Missouri deploys ‘ambulance strike teams’ for hospitals overwhelmed by COVID-19 delta surge
JEFFERSON CITY, Mo. - Missouri’s governor announced on Aug. 6 the state would be deploying "ambulance strike teams" to help reduce the strain put on hospitals as cases of the COVID-19 delta variant continue to surge, according to a news release.
Gov. Mike Parson announced the state would be "tripling the number of mutual aid ambulances that provide long-haul patient transfers" in five regions of the state starting Aug. 6 and expected to start transporting patients as early as Aug. 7.
"The ambulance strike teams we positioned in Springfield have been extremely effective in helping save lives and ease the pressure on local hospitals," Parson said. "These 30 new ambulance teams triple our transport capacity and expand it to the entire state, as needed. Our health care professionals are performing heroically to save lives as the Delta variant dramatically increases hospital admissions. We will continue to support our health care heroes across the state."
The new arsenal of ambulances will include 30 advanced life-support ambulances, five basic life-support ambulances, five specialty care ambulances and any additional medical and support personnel, the news release continued.
FILE - A pair of ambulances that serve both southeast Missouri and northeast Arkansas are parked in the ambulance bay at the Poplar Bluff Regional Medical Center in Poplar Bluff, Missouri on July 19, 2019. (Michael S. Williamson/The Washington Post via Getty Images)
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Ambulances originally provided by the Arkansas Division of Emergency Management and the Emergency Management Assistance Compact (EMAC) from the Missouri State Emergency Management Agency will be replaced by 13 vehicles provided by the federal government.
"Delta is the most aggressive and transmissible variant of COVID-19, and it is more important than ever to take advantage of the highly effective vaccines," Parson said. "Vaccination is the best way to prevent serious illness from COVID-19. Vaccinations are free and available across the state, often with no appointment necessary, and vaccinated Missourians will have their shot at $10,000 cash or $10,000 toward an education saving account. Enter at mostopscovid.com/win."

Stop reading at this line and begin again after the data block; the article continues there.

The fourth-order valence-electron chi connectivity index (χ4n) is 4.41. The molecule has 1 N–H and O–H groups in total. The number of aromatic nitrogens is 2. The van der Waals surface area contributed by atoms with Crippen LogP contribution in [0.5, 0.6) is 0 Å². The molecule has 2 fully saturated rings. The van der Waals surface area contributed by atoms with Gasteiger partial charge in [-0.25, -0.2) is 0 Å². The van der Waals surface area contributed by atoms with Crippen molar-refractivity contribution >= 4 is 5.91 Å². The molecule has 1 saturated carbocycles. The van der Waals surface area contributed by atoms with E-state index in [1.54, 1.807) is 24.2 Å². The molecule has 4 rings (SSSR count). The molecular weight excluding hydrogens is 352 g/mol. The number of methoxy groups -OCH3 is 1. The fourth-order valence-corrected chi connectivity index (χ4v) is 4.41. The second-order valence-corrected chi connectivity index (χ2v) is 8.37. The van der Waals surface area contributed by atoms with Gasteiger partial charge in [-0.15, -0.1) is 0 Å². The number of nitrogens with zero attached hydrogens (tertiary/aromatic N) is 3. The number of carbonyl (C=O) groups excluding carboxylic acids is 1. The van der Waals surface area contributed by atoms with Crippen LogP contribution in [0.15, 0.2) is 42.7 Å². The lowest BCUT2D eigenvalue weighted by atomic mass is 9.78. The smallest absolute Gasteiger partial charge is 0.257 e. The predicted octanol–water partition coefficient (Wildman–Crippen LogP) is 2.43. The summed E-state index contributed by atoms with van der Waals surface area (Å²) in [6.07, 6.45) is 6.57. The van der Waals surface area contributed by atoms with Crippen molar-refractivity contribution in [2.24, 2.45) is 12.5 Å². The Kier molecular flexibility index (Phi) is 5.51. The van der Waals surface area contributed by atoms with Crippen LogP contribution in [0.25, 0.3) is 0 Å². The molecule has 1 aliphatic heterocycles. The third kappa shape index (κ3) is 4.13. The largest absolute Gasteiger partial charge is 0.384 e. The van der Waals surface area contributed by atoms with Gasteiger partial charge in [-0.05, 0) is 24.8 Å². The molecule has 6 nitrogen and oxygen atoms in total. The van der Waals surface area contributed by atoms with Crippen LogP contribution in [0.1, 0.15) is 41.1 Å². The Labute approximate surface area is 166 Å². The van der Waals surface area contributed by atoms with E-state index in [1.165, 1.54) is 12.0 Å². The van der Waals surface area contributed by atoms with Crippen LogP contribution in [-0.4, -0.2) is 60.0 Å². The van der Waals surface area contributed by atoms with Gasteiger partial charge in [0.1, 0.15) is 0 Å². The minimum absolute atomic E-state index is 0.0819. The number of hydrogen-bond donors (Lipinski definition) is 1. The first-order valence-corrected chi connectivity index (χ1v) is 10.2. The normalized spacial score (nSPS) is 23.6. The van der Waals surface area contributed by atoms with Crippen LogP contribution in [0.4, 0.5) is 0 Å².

As of Aug. 11, Missouri has 14,112 confirmed COVID-19 cases and is administering an average of over 12,000 vaccines a day, according to the state’s COVID-19 dashboard.
The U.S. Centers for Disease Control and Prevention continued to urge vaccinations as hospitals in hot spots around the U.S. see disturbing numbers of unvaccinated people ill with the highly contagious delta variant.
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The variant, first detected in India, has quickly become dominant wherever it has landed, including the U.S. It has been listed as a "variant of concern" by the CDC, and the agency said it’s just as contagious as chickenpox.
Meanwhile, in multiple states, hospital admissions have skyrocketed among adults and some children as the delta variant continues to sweep through the population.
The U.S. is averaging more than 116,000 new coronavirus infections a day along with about 50,000 hospitalizations, levels not experienced since the winter surge.
The Associated Press contributed to this report.